Citation: Ebbole D. 2010. The Conidium, p 577-590. In Borkovich K, Ebbole D (ed), Cellular and Molecular Biology of Filamentous Fungi. ASM Press, Washington, DC. doi: 10.1128/9781555816636.ch36
Permissions and Reprints Request Permissions
Download as Powerpoint
Image of FIGURE 9
FIGURE 9

Conservation of developmental regulator function in evolution. The different fungal species display analogous effects on morphogenesis. The top row illustrates . In mutants reiterate sterigmata and sometimes form new conidiophores from the vesicle. In , the mutants are unable to make either micro- or macroconidia and instead produce a reiteration of a new cell type. In mutants fail to produce a sympodial arrangement of conidia and instead reiterate conidia, one on top of the preceding cell. This is called an acropetal mode of spore ontogeny. The bottom row illustrates phenotypic similarity in the ortholog mutants across the fungi. In , the stalk cell is stunted and the sterigma is reduced (stunted). In , the conidiophore is reduced so that conidiophores are not produced and macro-conidia form directly from the substrate hyphae (intercalary phialides). Microconidium formation is not affected. In , aerial hyphae are stunted, but conidiation is otherwise normal. Figure modified from , and .

Citation: Ebbole D. 2010. The Conidium, p 577-590. In Borkovich K, Ebbole D (ed), Cellular and Molecular Biology of Filamentous Fungi. ASM Press, Washington, DC. doi: 10.1128/9781555816636.ch36
Permissions and Reprints Request Permissions
Download as Powerpoint
Image of FIGURE 10
FIGURE 10

Patterns of gene evolution for regulators of conidiation. (A) Genes that are conserved across fungi and play a recognizably analogous role in conidiation. This pattern is represented by and orthologs across a broad group of fungi. These genes also appear to be involved in sexual development in all fungi examined to date. (B) Lineage-specific regulators are genes that are unique to a particular fungal clade either through loss in most other fungal groups or gain in a particular clade. BrlA and FL exemplify this group. (C) Genes that are conserved across fungi may retain a common function, but in some lineages the gene has been adapted to also regulate a conidiation pathway. Alternatively, the ancestral gene was involved in development and this role was lost in some lineages. FlbD is an example of a protein that has retained its biochemical function across a broad evolutionary distance but plays different roles in the different fungal lineages.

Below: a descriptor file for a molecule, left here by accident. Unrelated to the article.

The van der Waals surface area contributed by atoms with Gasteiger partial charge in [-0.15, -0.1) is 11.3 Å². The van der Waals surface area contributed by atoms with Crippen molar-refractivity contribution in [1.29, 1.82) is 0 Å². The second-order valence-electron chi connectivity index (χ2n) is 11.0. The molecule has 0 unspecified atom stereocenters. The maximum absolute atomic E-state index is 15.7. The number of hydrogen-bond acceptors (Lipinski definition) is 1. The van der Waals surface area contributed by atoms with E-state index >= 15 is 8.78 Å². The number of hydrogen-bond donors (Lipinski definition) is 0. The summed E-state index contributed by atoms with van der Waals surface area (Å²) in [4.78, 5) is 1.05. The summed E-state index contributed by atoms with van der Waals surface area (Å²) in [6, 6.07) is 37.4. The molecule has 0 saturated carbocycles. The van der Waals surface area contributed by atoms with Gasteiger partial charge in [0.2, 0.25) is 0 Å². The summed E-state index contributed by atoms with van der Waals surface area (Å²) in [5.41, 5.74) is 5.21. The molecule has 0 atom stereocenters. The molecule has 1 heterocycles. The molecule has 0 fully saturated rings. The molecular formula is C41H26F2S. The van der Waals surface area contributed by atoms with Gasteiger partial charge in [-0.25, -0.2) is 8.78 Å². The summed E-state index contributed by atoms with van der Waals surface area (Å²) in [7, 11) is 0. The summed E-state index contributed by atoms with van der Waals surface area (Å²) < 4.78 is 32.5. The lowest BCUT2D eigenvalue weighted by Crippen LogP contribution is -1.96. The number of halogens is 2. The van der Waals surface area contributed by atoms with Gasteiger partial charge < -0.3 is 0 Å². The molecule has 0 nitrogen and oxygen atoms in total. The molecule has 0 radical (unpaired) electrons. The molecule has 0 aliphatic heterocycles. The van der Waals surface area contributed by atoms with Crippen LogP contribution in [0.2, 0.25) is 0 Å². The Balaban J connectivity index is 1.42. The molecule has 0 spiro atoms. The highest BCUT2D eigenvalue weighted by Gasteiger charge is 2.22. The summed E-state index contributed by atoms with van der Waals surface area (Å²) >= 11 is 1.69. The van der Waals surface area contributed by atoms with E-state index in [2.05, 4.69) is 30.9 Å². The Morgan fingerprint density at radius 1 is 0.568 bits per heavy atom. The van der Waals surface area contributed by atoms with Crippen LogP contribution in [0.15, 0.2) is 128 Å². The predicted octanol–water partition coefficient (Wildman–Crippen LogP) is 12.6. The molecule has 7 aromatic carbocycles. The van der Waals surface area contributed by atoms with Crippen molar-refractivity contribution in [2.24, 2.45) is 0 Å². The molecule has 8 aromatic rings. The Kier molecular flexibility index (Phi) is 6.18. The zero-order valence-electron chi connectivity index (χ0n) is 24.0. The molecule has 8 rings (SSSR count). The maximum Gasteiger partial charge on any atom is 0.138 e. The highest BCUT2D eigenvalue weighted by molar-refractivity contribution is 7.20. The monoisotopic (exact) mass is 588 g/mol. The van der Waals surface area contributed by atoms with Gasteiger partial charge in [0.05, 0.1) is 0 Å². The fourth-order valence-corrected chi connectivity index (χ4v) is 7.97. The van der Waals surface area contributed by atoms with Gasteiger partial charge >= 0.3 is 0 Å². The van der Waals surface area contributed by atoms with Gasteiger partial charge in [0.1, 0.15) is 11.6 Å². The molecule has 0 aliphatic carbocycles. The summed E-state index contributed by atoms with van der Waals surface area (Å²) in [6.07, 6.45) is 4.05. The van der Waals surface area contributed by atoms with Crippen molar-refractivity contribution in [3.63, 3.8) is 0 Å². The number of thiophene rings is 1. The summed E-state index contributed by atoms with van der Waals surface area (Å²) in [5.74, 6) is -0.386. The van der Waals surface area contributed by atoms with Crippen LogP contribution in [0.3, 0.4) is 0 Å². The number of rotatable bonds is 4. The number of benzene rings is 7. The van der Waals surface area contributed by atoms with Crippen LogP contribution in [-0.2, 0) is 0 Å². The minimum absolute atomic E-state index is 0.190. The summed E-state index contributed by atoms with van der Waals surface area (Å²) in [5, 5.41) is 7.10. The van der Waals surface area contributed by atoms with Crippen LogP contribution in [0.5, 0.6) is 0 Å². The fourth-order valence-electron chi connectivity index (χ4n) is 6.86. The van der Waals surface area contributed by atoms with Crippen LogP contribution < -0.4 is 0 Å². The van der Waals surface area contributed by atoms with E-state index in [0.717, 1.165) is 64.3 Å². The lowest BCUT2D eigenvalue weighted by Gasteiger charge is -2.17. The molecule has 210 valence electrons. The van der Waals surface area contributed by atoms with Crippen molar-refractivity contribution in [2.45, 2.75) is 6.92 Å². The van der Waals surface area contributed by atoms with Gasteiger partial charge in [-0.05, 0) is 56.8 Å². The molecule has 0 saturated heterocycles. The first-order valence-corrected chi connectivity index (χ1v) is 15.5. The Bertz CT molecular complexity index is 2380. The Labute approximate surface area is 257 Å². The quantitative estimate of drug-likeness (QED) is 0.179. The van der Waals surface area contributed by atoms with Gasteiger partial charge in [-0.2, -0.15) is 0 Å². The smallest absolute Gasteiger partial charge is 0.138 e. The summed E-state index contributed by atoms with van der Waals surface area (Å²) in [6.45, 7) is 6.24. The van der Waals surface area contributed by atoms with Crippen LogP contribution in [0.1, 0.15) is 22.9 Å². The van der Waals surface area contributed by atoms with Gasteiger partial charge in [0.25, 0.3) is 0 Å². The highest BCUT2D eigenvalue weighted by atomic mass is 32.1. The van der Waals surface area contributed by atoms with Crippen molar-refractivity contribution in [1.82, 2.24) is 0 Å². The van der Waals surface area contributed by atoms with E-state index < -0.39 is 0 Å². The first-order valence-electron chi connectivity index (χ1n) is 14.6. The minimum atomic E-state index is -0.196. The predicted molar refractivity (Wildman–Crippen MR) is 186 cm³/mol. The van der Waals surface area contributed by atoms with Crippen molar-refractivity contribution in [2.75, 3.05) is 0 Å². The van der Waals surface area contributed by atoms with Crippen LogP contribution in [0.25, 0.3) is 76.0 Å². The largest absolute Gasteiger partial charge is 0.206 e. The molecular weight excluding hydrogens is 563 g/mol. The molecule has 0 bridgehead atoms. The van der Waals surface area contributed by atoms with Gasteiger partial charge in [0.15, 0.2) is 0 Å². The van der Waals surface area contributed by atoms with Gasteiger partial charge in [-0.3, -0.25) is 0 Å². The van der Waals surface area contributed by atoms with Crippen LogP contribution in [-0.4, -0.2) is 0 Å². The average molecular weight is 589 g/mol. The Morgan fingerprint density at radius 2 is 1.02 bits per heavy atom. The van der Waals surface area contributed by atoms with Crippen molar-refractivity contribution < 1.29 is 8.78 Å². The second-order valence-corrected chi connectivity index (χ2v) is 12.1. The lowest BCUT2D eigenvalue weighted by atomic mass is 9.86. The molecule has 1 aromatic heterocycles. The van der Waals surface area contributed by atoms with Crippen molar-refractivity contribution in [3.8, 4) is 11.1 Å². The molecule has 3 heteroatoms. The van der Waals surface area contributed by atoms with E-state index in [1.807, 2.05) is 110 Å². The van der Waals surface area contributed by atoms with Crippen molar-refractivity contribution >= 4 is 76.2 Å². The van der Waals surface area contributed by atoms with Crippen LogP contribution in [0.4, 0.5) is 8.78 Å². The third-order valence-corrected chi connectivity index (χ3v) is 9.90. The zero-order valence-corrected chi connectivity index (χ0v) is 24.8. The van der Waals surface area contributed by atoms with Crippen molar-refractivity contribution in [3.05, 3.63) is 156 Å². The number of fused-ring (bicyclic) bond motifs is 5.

Citation: Ebbole D. 2010. The Conidium, p 577-590. In Borkovich K, Ebbole D (ed), Cellular and Molecular Biology of Filamentous Fungi. ASM Press, Washington, DC. doi: 10.1128/9781555816636.ch36
Permissions and Reprints Request Permissions
Download as Powerpoint

References

/content/book/10.1128/9781555816636.ch36
1. Alexopoulos, C. J.,, C. W. Mims, and, M. Blackwell. 1996. Introductory Mycology, 4th ed. John Wiley & Sons, Inc., New York, NY.
2. Appel, D. N.,, T. Kurdyla, and, R. Lewis,, Jr. 1990. Nitidulids as vectors of the oak wilt fungus and other Ceratocystis spp. in Texas. Eur. J. Forest Pathol. 20:412417.
3. Aramayo, R.,, T. H. Adams, and, W. E. Timberlake. 1989. A large cluster of highly expressed genes is dispensable for growth and development in Aspergillus nidulans. Genetics 122:6571.
4. Aramayo, R.,, Y. Peleg,, R. Addison, and, R. Metzenberg. 1996. Asm-1+, a Neurospora crassa gene related to transcriptional regulators of fungal development. Genetics 144:9911003.
5. Bailey, L. A., and, D. J. Ebbole. 1998. The fluffy gene of Neurospora crassa encodes a Gal4p-type C6 zinc cluster protein required for conidial development. Genetics 148:18131820.
6. Bailey-Shrode, L., and, D. J. Ebbole. 2004. The fluffy gene of Neurospora crassa is necessary and sufficient to induce conidiophore development. Genetics 166:17411749.
7. Banno, S.,, N. Ochiai,, R. Noguchi,, M. Kimura,, I. Yamaguchi,, S. Kanzaki,, T. Murayama, and, M. Fujimura. 2005. A catalytic subunit of cyclic AMP-dependent protein kinase, PKAC-1, regulates asexual differentiation in Neurospora crassa. Genes Genet. Syst. 80:2534.
8. Belden, W. J.,, L. F. Larrondo,, A. C. Froehlich,, M. Shi,, C. H. Chen,, J. J. Loros, and, J. C. Dunlap. 2007. The band mutation in Neurospora crassa is a dominant allele of ras-1 implicating RAS signaling in circadian output. Genes Dev. 21:14941505.
9. Bell-Pedersen, D.,, J. C. Dunlap, and, J. J. Loros. 1996. Distinct cis-acting elements mediate clock, light, and developmental regulation of the Neurospora crassa eas (ccg-2) gene. Mol. Cell. Biol. 16:513521.
10. Bell-Pedersen, D.,, Z. A. Lewis,, J. J. Loros, and, J. C. Dunlap. 2001. The Neurospora circadian clock regulates a transcription factor that controls rhythmic expression of the output eas (ccg-2) gene. Mol. Microbiol. 41:897909.